Flex durability.27 In the Gelbo Flex test, failure is determined by measuring the pinholes formed in a barrier structure after it has been subjected to the test. This test combines a twisting motion with a horizontal pushing motion, thus repeatedly twisting and crushing the film. The duration of the tests (number of cycles) and the amplitude of the deformation must be defined according to the application.

Glass transition temperature (Tg) and brittle temperature

The glass transition temperature (Tg) of a polymer is the temperature at which the polymer goes from a hard, rigid state to a rubbery, flexible state.28–31 The brittle temperature is defined as the temperature at which the material becomes brittle.32–34 The correlation between the brittle temperature, the glass transition temperature, and mechanical behavior at cold temperatures is not obvious, especially in the case of multilayer structures. In one study, it was shown that failure of a disposable bag in a frozen state did not correlate to the value of the bag material's glass transition temperature.35 As shown in Figure 2, a low Tg does not always mean a good resistance at cold temperatures.

Figure 2. Relationship between bag failure and Tg in a drop test at frozen state (–70°C). There is no direct relationship between a low Tg and a low failure rate (Reference 1).

Barrier properties

Water loss.36–39 Water loss is important when the concentration of the products inside a container is critical. For drug delivery containers, acceptable losses are described in the ICH Q1A guideline.40

Gas Permeability.41–43 Permeability to gas, particularly O2 and CO2, is important when the product inside the container is sensitive to oxidation. (If the solution is not oxidizable, the oxygen contained in the headspace above the solution will not be consumed.) Because the permeation phenomenon is driven by the partial pressure equilibrium on both sides of the film,44 no oxygen will enter the container if oxygen is not consumed by the solution. In such a case, a low barrier film could be sufficient. Regarding the barrier to CO2, if the quantity of carbon dioxide contained in the air is below 380 ppm, the main reason to examine this property is if the product will be shipped in dry ice.

Transparency / Haze45, 46

Transparency, also known as haze, is evaluated by measuring the specific light transmitting and wide-angle light-scattering properties of the materials, and is performed on a planar section of film. This criterion applies to essentially transparent plastic materials. This property can depend on whether the film is wet or dry.

Technical requirements of the final product configuration

Container–solution interactions

Chemical compatibility. The purpose of container–solution interaction studies is to determine the possible chemical attack the solution might have on the film. Very few standard tests exist for this purpose. An adaptation of the ASTM D543 test47 can be used to "grade" the compatibility of the film. The signs of chemical attack on the film can be evaluated by measuring the following aspects:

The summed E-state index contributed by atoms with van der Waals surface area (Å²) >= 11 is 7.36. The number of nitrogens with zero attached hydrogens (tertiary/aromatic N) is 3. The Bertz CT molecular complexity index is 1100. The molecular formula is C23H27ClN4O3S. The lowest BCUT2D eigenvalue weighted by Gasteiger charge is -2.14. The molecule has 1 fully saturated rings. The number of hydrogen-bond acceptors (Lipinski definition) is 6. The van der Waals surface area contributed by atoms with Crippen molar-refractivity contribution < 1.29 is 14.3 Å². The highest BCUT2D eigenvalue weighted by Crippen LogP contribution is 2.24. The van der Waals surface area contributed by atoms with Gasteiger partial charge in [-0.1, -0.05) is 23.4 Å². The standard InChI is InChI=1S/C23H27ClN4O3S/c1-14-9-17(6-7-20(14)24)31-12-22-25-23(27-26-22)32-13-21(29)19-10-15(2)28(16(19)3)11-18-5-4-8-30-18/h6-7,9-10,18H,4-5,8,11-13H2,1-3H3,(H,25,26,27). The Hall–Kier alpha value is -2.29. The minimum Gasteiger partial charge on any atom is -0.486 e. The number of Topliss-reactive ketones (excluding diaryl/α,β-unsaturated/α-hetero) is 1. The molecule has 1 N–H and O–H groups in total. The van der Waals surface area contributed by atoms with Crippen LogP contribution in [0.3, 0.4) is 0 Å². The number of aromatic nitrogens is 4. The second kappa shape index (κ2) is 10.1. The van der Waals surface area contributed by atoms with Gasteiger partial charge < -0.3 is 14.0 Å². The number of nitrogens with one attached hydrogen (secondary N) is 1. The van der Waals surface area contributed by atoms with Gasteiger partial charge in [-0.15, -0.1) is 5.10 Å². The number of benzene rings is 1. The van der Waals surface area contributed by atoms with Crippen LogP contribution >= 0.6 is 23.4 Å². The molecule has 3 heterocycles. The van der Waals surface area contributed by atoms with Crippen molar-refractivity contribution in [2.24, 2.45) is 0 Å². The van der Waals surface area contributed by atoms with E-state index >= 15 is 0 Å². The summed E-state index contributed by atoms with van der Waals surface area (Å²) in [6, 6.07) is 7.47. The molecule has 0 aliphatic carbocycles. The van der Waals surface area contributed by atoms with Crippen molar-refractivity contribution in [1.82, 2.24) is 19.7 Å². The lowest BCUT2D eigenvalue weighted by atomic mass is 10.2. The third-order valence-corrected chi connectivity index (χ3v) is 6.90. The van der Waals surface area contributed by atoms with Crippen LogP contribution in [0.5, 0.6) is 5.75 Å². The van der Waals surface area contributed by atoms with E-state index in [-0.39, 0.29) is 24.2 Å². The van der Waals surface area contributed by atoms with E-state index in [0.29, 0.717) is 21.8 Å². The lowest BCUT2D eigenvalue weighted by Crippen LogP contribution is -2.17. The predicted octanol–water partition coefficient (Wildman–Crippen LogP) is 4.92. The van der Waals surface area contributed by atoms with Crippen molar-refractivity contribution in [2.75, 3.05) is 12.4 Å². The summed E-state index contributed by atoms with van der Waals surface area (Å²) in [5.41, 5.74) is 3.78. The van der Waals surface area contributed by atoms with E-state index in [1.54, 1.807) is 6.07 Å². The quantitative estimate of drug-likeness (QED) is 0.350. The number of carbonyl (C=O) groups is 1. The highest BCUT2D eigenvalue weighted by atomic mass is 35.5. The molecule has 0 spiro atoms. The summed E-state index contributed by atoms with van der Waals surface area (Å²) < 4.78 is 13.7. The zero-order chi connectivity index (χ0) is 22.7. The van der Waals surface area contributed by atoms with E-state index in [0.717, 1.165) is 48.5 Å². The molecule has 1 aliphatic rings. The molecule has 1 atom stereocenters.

• Change in thickness

  • Change in the film's physical properties

  • Change in color (absorption, extraction, chemical reaction)

  • Change in weight (absorption, extraction)

  • Change in surface quality (cracking, transparency)

A standard matrix with a large number of solvents usually can be referenced for the initial evaluation of the compatibility of a film with a solution. If a container is to be used with a solution that is not on this list, two options are available, depending on the process risk analysis. The first option is to compare the new solution with a solution that has been tested already. If the solutions are similar, then the compatibility can be considered similar. The second option is to conduct a study with the specific solution and under the specific conditions of use.

Extractable and leachables. The purpose of extractables and leachables studies is to determine the possible impurities (extractables or leachables) that can come out of the films. A model solvent approach is commonly used to determine the amount and type of extractables under conditions that are more aggressive than normal operating parameters. A leachables study is normally carried out with a specific solution and conditions (time and storage) that are similar to operating parameters. The types of tests that are usually carried out will make it possible to identify and quantify volatile, semi-volatile, and nonvolatile products as well as heavy metals that can be leached from the film. Once again, a process risk analysis will determine the extent of these studies, mainly depending on the proximity of the process to the final drug delivery.

Abbreviations and Definitions

Protein adsorption. Protein adsorption can be approached in two general ways. The first approach is to conduct classical potency testing at various stages of product storage and then determine if any adsorption has taken place. The second approach can be used as a basis to estimate the potential loss of proteins upon contact with the film's surface. This second approach quantitatively evaluates the amount of "model" proteins that can adhere to a polymeric surface and compares that to the amount that can adhere to a glass surface.48